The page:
Written by Director, Abby Palko
The short answer is: an important one! But the long answer is more interesting.
We have two primary modes of engaging with students on Grounds: through the direct services we offer, like counseling, and in our engaged scholarship, which includes 8 different academic internships. Despite the name on the building, men are involved in both of these areas. The counseling expertise in the Women’s Center can be utilized by men on Grounds, whether they are seeking counseling directly with us or a referral to a community-based resource that might better meet their needs. We encourage any young man on Grounds who needs counseling to either come here or to contact us for a referral outside the Women’s Center. We also have men on our internship teams, working alongside the women who come to the Women’s Center to advocate for gender justice. And one of our programs, the Men’s Leadership Project, is directly focused on engaging men in explorations of healthy masculinity. MLP pairs UVA men with boys from an area middle school in a Big Brother-Little Brother relationship. This provides the Littles with guided opportunities to explore the meanings of masculinity in our culture and the Bigs with moments assume a leadership role through the mentoring relationship.
MLP is, for me, a perfect illustration of the philosophical position men occupy in a women’s center. As many others have very persuasively argued, the inequities that women face will only be corrected with the involvement of women and men. And even when these inequities seem to solely target women, they often have a negative impact on men as well. We react to men who choose to take on primary care-giving responsibilities differently than we respond to women who make that same choice. In its totality, the wage gap still disadvantages women, but there are demographic segments where men disproportionately suffer from lack of economic opportunities. Women are still typically permitted a wider range of gender and emotional expression (with important exceptions, like anger and ambition) than men are. Girls’ toys are much more inclusive now; boys’ haven’t caught up yet (though there’s movement on this front. Even the delineation I just provided invokes the gender binary which would force us all in to either category or the other, which influences all of us. The Women’s Center recognizes that all of these issues are problematic for a society that aims to support the fullest flourishing of all of its members. And so men play an important role as allies and co-activists in this work.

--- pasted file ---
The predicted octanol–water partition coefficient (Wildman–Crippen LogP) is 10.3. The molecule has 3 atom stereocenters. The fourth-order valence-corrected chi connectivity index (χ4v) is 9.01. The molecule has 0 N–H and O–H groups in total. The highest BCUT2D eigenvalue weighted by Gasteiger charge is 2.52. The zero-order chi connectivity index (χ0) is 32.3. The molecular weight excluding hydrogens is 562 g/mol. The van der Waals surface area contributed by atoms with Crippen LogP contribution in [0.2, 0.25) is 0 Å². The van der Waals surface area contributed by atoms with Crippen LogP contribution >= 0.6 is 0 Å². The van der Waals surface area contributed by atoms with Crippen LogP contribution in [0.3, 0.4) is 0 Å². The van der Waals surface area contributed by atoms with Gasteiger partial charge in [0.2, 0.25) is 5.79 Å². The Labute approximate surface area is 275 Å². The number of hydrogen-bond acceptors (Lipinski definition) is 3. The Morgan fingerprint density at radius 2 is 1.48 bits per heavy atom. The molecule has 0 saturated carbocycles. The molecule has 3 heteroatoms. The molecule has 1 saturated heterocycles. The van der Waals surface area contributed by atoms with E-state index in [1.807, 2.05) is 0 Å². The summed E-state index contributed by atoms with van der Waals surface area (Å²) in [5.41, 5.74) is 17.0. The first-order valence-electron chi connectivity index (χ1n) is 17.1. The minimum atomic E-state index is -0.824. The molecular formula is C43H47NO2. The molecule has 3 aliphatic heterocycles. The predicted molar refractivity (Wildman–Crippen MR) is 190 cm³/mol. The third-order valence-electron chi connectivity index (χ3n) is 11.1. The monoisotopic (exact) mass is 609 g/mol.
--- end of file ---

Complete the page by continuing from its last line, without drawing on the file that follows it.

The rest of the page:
So why call it a Women’s Center? When I’m asked this question, I usually ask the person posing it, “does it matter that the word ‘women’ is in our name?” Typically, they have a reason that it does, and most of those (very valid) reasons have at their bedrock a reflection of the current gender inequities that trouble our society. I’m concerned with working to undo those problems so that people don’t think something called the Women’s Center couldn’t possibly have anything to offer men. “Women’s” in our name is an important signifier of multiple social realities but not an indication that men have no place in the space. Just as it isn’t only women who are affected by body image issues or who benefit from mentoring opportunities to explore what it means to be a woman in today’s world or who suffer the impact of sexual assault, it isn’t only women who are served by the Women’s Center: the Women’s Center also benefits the men who are concerned about body image, who want to explore healthy models of masculinity, who know that sexual assault impacts everyone. Men are welcome at the Women’s Center as seekers of our services and as allies in the work to bring about gender justice on Grounds and across the world.